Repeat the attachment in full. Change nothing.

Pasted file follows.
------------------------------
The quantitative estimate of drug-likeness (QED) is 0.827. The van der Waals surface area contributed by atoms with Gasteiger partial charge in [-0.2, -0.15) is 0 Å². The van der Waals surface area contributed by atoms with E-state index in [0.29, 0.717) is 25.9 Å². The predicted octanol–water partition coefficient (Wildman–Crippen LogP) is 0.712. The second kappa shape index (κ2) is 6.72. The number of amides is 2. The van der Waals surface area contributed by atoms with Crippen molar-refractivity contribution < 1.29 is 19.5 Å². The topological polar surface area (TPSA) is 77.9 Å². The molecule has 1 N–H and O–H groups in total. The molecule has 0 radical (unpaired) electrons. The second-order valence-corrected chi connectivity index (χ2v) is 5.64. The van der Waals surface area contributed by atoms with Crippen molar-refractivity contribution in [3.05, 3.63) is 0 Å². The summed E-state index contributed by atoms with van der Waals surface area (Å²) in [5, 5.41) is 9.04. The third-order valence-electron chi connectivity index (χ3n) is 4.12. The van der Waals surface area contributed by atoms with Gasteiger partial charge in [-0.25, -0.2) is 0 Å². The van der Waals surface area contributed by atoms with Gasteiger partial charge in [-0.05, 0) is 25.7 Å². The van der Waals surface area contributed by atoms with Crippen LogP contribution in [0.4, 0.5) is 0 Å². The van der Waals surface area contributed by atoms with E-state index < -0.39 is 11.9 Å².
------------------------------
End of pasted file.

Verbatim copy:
The quantitative estimate of drug-likeness (QED) is 0.827. The van der Waals surface area contributed by atoms with Gasteiger partial charge in [-0.2, -0.15) is 0 Å². The van der Waals surface area contributed by atoms with E-state index in [0.29, 0.717) is 25.9 Å². The predicted octanol–water partition coefficient (Wildman–Crippen LogP) is 0.712. The second kappa shape index (κ2) is 6.72. The number of amides is 2. The van der Waals surface area contributed by atoms with Crippen molar-refractivity contribution < 1.29 is 19.5 Å². The topological polar surface area (TPSA) is 77.9 Å². The molecule has 1 N–H and O–H groups in total. The molecule has 0 radical (unpaired) electrons. The second-order valence-corrected chi connectivity index (χ2v) is 5.64. The van der Waals surface area contributed by atoms with Crippen molar-refractivity contribution in [3.05, 3.63) is 0 Å². The summed E-state index contributed by atoms with van der Waals surface area (Å²) in [5, 5.41) is 9.04. The third-order valence-electron chi connectivity index (χ3n) is 4.12. The van der Waals surface area contributed by atoms with Gasteiger partial charge in [-0.25, -0.2) is 0 Å². The van der Waals surface area contributed by atoms with Gasteiger partial charge in [-0.05, 0) is 25.7 Å². The van der Waals surface area contributed by atoms with Crippen LogP contribution in [0.4, 0.5) is 0 Å². The van der Waals surface area contributed by atoms with E-state index < -0.39 is 11.9 Å².